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How many own a real piano?


Magpel

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And how do you use it in your work? I don't. Grew up in a house with a lovely baby grand that my Dad (a pretty formidable jazz pianist) kept in good shape and tune, so I have deep Freudian associations with acoustic pianos, lying under them and soaking up the resonance while my Dad worked through Waltz for Debby for the 100th time that afternoon (Bill Evans = diety in my household).

 

There's a great article in a recent New Yorker about the star Steinway saleswoman in Manhatten. She has an almost psychic ability to match the shopper with the right piano, almost like romantic matchmaking (or incredibly effective upselling). Point is, after reading that article, I decided a nice piano is something I will own one day. Now I am readying myself to be worthy of a nice piano when that day arrives. I'll probably get a Motif first to tide me over.

 

John

Check out the Sweet Clementines CD at bandcamp
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I have a Bechstein Baby Grand. A hair flat of an A 440, and the hammers need work, so I don't record with it. But I would love to. It's just soooo expensive to do an overhaul on that piano. I could buy several motifs for the price.

 

Albert

Gear: Yamaha MODX8, Mojo 61, NS2 73, C. Bechstein baby grand.

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I had a black '50s Wurlitzer upright, reconditioned but still full of that time-bomb plastic (you can repair it with baking soda and superglue, IIRC, but an old guitar tuning knob is one thing, a piano another). Exgirlfriend sold it when I was away, I never get tired of that story, hehe. Oh well easy come easy go.

 

It's electronic piano for Casa Bobro this year, still don't know what to get, there's been a lot of discussion on this forum, it boils down largely to taste and budget doesn't it.

 

-CB

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A BECHSTEIN!? You have a Bechstein? You bastard!

 

Man. Those are even nicer than Bosendorfer or Steinway ~ although I suppose I would take either in a pinch http://www.musicplayer.com/ubb/wink.gif

 

Remember playing a Bechstein once, and the low C was simply

a m a z i n g
Melted me. Shivers up my spine.

 

Currently I have a small New York made Hazelton grand piano @1885. It too is tuned under A440 ~ it is so old that the frame can't hold concert pitch any longer. But it sounds intimate and nice and simply has an ambient funk about it.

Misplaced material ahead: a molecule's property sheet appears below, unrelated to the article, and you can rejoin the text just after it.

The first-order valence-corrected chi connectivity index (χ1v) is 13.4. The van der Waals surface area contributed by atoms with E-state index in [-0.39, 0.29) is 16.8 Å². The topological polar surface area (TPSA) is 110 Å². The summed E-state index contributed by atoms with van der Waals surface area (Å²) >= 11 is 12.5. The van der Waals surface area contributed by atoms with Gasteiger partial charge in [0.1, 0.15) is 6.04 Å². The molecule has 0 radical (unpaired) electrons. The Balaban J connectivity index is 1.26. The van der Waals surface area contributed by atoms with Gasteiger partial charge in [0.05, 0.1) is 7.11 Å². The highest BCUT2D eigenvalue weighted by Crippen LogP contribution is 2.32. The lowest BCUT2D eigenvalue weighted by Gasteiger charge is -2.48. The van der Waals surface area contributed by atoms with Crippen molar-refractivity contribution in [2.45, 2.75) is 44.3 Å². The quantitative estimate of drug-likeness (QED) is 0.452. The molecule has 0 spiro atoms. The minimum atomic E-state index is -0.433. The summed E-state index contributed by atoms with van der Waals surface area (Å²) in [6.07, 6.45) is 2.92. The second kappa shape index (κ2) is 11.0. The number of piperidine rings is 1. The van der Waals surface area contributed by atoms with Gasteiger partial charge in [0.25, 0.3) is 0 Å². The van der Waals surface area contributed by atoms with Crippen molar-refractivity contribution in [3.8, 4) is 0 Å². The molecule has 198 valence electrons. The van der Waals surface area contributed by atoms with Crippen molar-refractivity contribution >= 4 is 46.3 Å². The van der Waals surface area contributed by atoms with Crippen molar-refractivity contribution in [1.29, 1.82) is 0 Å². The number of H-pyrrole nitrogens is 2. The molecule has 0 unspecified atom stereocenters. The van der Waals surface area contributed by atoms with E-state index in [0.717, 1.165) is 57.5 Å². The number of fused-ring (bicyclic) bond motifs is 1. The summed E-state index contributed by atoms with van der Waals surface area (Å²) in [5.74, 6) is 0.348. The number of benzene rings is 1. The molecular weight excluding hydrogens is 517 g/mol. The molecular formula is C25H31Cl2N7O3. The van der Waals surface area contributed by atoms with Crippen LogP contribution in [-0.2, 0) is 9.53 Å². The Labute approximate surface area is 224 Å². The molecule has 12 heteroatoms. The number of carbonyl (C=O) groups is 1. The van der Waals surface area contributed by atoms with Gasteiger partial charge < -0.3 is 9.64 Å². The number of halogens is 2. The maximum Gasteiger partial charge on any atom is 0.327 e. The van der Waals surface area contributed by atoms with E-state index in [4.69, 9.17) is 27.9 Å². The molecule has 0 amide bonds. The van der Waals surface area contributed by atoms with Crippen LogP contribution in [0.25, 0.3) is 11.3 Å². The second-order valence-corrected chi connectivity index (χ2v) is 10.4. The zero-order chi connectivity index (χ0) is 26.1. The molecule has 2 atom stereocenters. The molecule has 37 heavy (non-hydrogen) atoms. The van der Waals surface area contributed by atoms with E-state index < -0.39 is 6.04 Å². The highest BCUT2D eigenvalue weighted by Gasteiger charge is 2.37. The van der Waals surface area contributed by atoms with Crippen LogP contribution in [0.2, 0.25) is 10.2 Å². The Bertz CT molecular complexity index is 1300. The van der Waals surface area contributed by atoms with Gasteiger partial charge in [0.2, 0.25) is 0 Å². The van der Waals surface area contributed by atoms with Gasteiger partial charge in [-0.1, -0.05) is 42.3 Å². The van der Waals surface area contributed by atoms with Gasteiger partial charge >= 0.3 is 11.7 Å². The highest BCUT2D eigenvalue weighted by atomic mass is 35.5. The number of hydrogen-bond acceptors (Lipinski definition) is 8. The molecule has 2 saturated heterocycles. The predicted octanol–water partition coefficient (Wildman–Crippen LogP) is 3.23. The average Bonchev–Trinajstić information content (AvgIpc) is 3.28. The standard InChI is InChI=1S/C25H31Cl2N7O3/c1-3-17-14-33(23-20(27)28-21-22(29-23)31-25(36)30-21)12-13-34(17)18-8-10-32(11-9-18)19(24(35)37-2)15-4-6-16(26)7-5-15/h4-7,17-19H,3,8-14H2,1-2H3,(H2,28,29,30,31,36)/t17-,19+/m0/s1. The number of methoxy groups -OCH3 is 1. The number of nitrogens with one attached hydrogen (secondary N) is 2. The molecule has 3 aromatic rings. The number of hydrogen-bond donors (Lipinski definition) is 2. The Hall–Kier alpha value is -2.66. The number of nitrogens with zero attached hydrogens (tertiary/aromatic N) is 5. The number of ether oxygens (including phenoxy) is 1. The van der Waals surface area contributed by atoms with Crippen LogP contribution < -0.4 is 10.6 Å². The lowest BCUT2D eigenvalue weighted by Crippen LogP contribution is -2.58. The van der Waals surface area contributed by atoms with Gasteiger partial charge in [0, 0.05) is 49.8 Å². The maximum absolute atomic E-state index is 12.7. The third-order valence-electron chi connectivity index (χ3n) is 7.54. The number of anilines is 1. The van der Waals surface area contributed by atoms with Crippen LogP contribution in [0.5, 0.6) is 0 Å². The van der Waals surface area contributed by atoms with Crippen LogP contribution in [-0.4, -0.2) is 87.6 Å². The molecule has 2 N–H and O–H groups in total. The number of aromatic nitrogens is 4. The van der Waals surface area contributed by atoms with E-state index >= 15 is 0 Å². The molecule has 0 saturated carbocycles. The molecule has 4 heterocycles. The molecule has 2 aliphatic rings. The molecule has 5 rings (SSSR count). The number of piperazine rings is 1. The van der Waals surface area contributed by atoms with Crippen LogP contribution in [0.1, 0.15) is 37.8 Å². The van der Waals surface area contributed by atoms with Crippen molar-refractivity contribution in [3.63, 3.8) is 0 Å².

So tell us the story of how you came to own a Bechstein? What size?

 

I simply love old pianos. Brown, wooden pianos that have lived. Maybe they plied the trade of dance studios or old broadway stages. Maybe they were abused and down on their luck. Maybe now all they want is a nice cozy corner of your house.

 

I can confess it now, I sneak down into any concert hall, music academy or piano show room and play every piano I can. < sigh > it's an addiction.

 

Our first Frankensteinway family piano was a huge upright that was painted avacado green. Well, it was the 1960's after all . . . mamma Frankensteinway insisted that the piano be avacado green, the telephone harvest gold and the kitchen had to be that god-awful burned orange colour with dark brown wood veneer cabinets. How we ever held our food down in that kitchen is beyond me . .

Oh yeah? That's fine for you, you're an accepted member of the entertainment community. What about me? What about Igor? Marginalized by Hollywood yet again. I want my Mummy . . .
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Originally posted by Doctor Frankensteinway:

A BECHSTEIN!? You have a Bechstein? You bastard!

 

So tell us the story of how you came to own a Bechstein? What size?

 

 

I can only tell you the part of the story that happened when I was around. Actually, I grew up playing that piano in Alexandria, Egypt. Sounded great. When I left in 1980, I said goodbye to all of my favorite gear including my beloved piano.

 

Finally, in 1993, my mother shipped it to me from Alexandria. . . Now, that was a NICE thing to do. The Piano is in good shape, but some of the hammers need a little (a lot of) work. The strings are the ones I played way back when. . And it sounds great. Fills the room, and most of all I love the action.

 

It's about six feet, maybe longer. I am not sure. . .

 

Albert

 

This message has been edited by tuttorney@hotmail.com on 09-10-2001 at 02:32 PM

Gear: Yamaha MODX8, Mojo 61, NS2 73, C. Bechstein baby grand.

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I've got a Yamaha C3 (6'4"? - don't normally take a tape measure to it http://www.musicplayer.com/ubb/wink.gif ). I love it. It's pretty new (got it Nov '00) and, though it's still in the breaking-in stages, has a nice round tone (and isn't too bright as some yamaha's tend to be). Still waiting to record with it (post season tuning is coming up - as well as a little regulation and voicing).

 

The techs who have worked on it say that it's one of the better ones they've seen, which makes me exceedingly happy AND I can still send the kids to college (which I couldn't do with a Steinway) http://www.musicplayer.com/ubb/wink.gif

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I've had 3, though currently none. I started on a Baldwin Spinet, (I know, I know. But my parents didn't know dick about buying pianos, and listened to the salesman) an upright grand player piano that my tramp of an ex-wife sold on me for $50.00, (along with 200 QRS rolls - most from the 30's to the 50's!) and another, I cannot remember the name of that was a gift from the church I was organist and choir director at for 15 years. They had sold the church, and gave me the pick of the 4 uprights that were there. Interestingly, when I was getting ready to move to Savannah, I gave it BACK to the church because their new location didn't have one, and I didn't want to cart it here...
Setup: Korg Kronos 61, Roland XV-88, Korg Triton-Rack, Motif-Rack, Korg N1r, Alesis QSR, Roland M-GS64 Yamaha KX-88, KX76, Roland Super-JX, E-Mu Longboard 61, Kawai K1II, Kawai K4.
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I have a Yamaha G2, and after a lifelong story of losing pianos (in divorces, moving houses and other things) I hope this is gonna last a few years. Before that, I had a Petrof, nice and bright but too "screaming" for me. I found this Yamaha in a doctor's house, almost 30 years old but VERY well maintained. He needed to sell it fast...

In short, I found its voice very sweet and responsive: Unusual enough for a middle-level Yamaha. Mechanically, it held wonderfully, I'm merciless when I practice, and after almost one year of beating it gives no sign of weakness.